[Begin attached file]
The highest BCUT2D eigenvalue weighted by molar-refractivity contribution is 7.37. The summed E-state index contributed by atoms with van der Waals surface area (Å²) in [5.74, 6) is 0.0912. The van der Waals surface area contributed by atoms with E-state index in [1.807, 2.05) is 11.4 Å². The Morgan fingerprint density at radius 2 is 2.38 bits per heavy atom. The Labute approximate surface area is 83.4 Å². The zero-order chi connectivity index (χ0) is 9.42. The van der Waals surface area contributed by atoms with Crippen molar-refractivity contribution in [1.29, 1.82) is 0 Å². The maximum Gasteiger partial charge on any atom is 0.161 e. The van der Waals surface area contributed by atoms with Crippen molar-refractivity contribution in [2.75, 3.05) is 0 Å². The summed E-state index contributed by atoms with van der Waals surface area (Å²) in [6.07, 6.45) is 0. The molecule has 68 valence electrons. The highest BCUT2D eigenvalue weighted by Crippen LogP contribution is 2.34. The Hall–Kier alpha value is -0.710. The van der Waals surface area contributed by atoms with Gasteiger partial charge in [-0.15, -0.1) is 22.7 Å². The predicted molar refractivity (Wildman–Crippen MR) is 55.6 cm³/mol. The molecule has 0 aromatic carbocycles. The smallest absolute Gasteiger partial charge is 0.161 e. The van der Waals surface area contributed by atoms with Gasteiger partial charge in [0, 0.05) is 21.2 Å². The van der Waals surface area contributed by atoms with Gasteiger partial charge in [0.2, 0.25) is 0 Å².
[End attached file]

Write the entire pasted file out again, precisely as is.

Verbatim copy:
The highest BCUT2D eigenvalue weighted by molar-refractivity contribution is 7.37. The summed E-state index contributed by atoms with van der Waals surface area (Å²) in [5.74, 6) is 0.0912. The van der Waals surface area contributed by atoms with E-state index in [1.807, 2.05) is 11.4 Å². The Morgan fingerprint density at radius 2 is 2.38 bits per heavy atom. The Labute approximate surface area is 83.4 Å². The zero-order chi connectivity index (χ0) is 9.42. The van der Waals surface area contributed by atoms with Crippen molar-refractivity contribution in [1.29, 1.82) is 0 Å². The maximum Gasteiger partial charge on any atom is 0.161 e. The van der Waals surface area contributed by atoms with Crippen molar-refractivity contribution in [2.75, 3.05) is 0 Å². The summed E-state index contributed by atoms with van der Waals surface area (Å²) in [6.07, 6.45) is 0. The molecule has 68 valence electrons. The highest BCUT2D eigenvalue weighted by Crippen LogP contribution is 2.34. The Hall–Kier alpha value is -0.710. The van der Waals surface area contributed by atoms with Gasteiger partial charge in [-0.15, -0.1) is 22.7 Å². The predicted molar refractivity (Wildman–Crippen MR) is 55.6 cm³/mol. The molecule has 0 aromatic carbocycles. The smallest absolute Gasteiger partial charge is 0.161 e. The van der Waals surface area contributed by atoms with Gasteiger partial charge in [0, 0.05) is 21.2 Å². The van der Waals surface area contributed by atoms with Gasteiger partial charge in [0.2, 0.25) is 0 Å².